I'll split this desctiption into several steps later
You may want to check out the vid I made about this synth first (it's in Russian, but English subs are available):
Here I'd like to share everything I learned about this synth up to this point to maybe have your interest in this vintage synth and show how it can be repaired and modded. This article, in particular, it's "synth schematics" may be interesting not only for someone who actually owns this synth, but also for people who are generally interested in how analog synths work.
I didn't make any complex mods like adding MIDI or CV control, but I am planning on doing that in the future.
First of all: description of the synth. Lell UDS is a soviet drum synth produced at least in the 80s (if not earlier), the one I bought was made in 1989. It has two independent channels, each with a tone and noise generators (the tone part produces a triangle wave). Each sound generator has its own attack-release envelope volume control, the tone generator also can change its pitch according to the same envelope as the volume one. Noise generator has two timbre controls - "спектр" (spectrum) and "тембр" (timbre). Both generators are then mixed in each channel with a "баланс" (balance) knob, and, finally, both channels are mixed using volume ("уровень") controls. The "snap" ("щелчок") is a separate generator making the sound more, well, snappy.
The synth was originally intended to be connected to two drum pads, therefore the input circuit has a gain/sensitivity ("чувств." for "чувствительность", sensitivity) knob for each channel.
Is it the most amazing sounding synth ever? Nope. Is it an interesting sounding synth? Not definitely. Can it be modded to sound somewhat decent? Hell yeah. Is it worth it? For me - yeah.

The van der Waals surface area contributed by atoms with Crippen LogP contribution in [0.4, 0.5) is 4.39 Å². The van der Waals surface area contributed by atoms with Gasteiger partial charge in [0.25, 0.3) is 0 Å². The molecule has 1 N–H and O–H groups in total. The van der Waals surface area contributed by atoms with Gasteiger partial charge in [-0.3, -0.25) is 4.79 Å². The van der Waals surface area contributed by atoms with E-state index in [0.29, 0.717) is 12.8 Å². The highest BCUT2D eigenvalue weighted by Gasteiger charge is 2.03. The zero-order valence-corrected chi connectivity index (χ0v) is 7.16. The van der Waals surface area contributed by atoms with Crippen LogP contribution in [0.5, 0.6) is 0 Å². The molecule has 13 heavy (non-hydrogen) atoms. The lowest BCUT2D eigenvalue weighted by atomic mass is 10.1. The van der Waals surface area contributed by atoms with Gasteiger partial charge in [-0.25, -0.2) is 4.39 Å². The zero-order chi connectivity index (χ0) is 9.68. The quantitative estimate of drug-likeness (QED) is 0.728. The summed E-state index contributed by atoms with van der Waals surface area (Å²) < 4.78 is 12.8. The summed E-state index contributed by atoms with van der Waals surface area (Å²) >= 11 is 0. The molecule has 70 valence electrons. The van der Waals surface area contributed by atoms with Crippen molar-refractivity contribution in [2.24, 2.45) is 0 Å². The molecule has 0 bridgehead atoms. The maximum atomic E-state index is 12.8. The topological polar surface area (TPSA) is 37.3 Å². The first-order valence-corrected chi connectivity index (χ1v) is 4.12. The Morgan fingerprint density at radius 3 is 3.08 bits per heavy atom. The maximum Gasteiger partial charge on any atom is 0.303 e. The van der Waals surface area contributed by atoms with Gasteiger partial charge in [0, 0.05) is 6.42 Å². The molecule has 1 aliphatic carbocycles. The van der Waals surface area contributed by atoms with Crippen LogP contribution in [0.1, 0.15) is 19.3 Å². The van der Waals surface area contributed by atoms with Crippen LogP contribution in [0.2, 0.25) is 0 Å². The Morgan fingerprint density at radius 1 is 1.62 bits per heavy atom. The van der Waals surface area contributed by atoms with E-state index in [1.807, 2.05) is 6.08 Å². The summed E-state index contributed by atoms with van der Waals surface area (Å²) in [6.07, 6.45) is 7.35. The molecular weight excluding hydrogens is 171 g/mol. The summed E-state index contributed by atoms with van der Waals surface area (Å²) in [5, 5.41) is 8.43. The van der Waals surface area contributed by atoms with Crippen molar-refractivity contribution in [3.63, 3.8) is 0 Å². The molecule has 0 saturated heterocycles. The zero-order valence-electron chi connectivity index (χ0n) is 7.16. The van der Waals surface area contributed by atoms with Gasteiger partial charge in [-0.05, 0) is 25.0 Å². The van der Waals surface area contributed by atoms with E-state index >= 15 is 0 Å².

For the most part I've shown the whole disassembly process, however, I'll clarify some points just in case if someone will stumble across this article while attempting to mod this synth:
1. A couple of screws is hiding behind the front panel "onlay". The onlay can be taken off by carefully prying it off with something like a knife.
2. Nope, the power cord can't be taken off without cutting it and you will probably end up with the back panel hanging on it.
3. Just to be sure: before you even start the disassembly, turn off the synth, pull the plug off the power outlet and then turn on the synth for a while to discharge all the caps. There are no high voltages on the main boards, but it is still a mains voltage instrument. Be careful.
Inside three boards are welcoming us:
- a bipolar +/- 9V transformer power supply, which also produces some kind of reference voltage, which I, unfortunately, forgot to measure. The reference voltage is not present in some versions of this synth if I understood the old schematics correctly. The reference voltage is used in the input amplifier circuit.
- Two almost identical main boards (soundboards, if you will c: ), one for each channel, one beneath another.
The power supply, unfortunately, is a pain to remove, but with some soldering kamasutra you will be able to replace the electrolytic capacitors which most probably will be open-circuited with no visible leakage. On other hand, the main boards are much easier to remove, just unscrew all potentiometers and three screws insides that are holding it and you are in.
What will prevent you from taking the boards out of the case, however, is a mess of cables interconnecting everything and, yes, you've seen right - directly soldered to each board. I haven't repaired a lot of old synth, but If I understand correctly, this practice was quite widespread on the west a decade before this synth hit the market. Fortunately, the spacing between cable mounting holes on each board is exactly 5 mm, so you can easily install some connectors with 5 mm...Read more »